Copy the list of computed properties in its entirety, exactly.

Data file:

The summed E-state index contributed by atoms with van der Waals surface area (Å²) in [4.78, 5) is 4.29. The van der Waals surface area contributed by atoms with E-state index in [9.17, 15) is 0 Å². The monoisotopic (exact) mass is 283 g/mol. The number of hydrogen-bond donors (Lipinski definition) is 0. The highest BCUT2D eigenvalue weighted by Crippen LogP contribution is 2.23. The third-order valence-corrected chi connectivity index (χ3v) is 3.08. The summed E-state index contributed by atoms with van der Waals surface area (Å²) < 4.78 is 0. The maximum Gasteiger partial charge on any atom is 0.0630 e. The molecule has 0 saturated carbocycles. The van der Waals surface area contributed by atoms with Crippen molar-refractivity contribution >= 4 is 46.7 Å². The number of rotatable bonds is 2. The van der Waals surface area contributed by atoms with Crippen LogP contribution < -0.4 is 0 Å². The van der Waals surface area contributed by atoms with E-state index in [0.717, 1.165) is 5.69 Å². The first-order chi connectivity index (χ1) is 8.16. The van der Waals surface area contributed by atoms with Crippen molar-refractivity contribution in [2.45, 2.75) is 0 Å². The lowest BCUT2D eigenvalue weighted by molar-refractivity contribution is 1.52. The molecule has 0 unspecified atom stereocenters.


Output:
The summed E-state index contributed by atoms with van der Waals surface area (Å²) in [4.78, 5) is 4.29. The van der Waals surface area contributed by atoms with E-state index in [9.17, 15) is 0 Å². The monoisotopic (exact) mass is 283 g/mol. The number of hydrogen-bond donors (Lipinski definition) is 0. The highest BCUT2D eigenvalue weighted by Crippen LogP contribution is 2.23. The third-order valence-corrected chi connectivity index (χ3v) is 3.08. The summed E-state index contributed by atoms with van der Waals surface area (Å²) < 4.78 is 0. The maximum Gasteiger partial charge on any atom is 0.0630 e. The molecule has 0 saturated carbocycles. The van der Waals surface area contributed by atoms with Crippen molar-refractivity contribution >= 4 is 46.7 Å². The number of rotatable bonds is 2. The van der Waals surface area contributed by atoms with Crippen LogP contribution < -0.4 is 0 Å². The van der Waals surface area contributed by atoms with E-state index in [0.717, 1.165) is 5.69 Å². The first-order chi connectivity index (χ1) is 8.16. The van der Waals surface area contributed by atoms with Crippen molar-refractivity contribution in [2.45, 2.75) is 0 Å². The lowest BCUT2D eigenvalue weighted by molar-refractivity contribution is 1.52. The molecule has 0 unspecified atom stereocenters.